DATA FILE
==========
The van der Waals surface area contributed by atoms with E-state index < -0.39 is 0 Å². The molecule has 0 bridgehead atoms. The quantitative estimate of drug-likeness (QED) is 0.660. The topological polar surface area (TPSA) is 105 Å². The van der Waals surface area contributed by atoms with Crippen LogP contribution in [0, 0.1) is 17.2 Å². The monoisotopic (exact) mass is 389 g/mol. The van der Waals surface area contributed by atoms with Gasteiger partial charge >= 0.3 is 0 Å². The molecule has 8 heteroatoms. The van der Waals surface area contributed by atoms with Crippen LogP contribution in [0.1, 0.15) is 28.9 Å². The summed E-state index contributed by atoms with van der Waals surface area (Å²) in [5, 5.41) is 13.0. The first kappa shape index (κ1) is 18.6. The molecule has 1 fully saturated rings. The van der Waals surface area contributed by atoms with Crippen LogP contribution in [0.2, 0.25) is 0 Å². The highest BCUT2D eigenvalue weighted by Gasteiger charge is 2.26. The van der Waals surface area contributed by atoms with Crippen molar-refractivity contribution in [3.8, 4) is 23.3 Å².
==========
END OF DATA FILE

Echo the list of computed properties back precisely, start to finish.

The van der Waals surface area contributed by atoms with E-state index < -0.39 is 0 Å². The molecule has 0 bridgehead atoms. The quantitative estimate of drug-likeness (QED) is 0.660. The topological polar surface area (TPSA) is 105 Å². The van der Waals surface area contributed by atoms with Crippen LogP contribution in [0, 0.1) is 17.2 Å². The monoisotopic (exact) mass is 389 g/mol. The van der Waals surface area contributed by atoms with Gasteiger partial charge >= 0.3 is 0 Å². The molecule has 8 heteroatoms. The van der Waals surface area contributed by atoms with Crippen LogP contribution in [0.1, 0.15) is 28.9 Å². The summed E-state index contributed by atoms with van der Waals surface area (Å²) in [5, 5.41) is 13.0. The first kappa shape index (κ1) is 18.6. The molecule has 1 fully saturated rings. The van der Waals surface area contributed by atoms with Crippen LogP contribution in [0.2, 0.25) is 0 Å². The highest BCUT2D eigenvalue weighted by Gasteiger charge is 2.26. The van der Waals surface area contributed by atoms with Crippen molar-refractivity contribution in [3.8, 4) is 23.3 Å².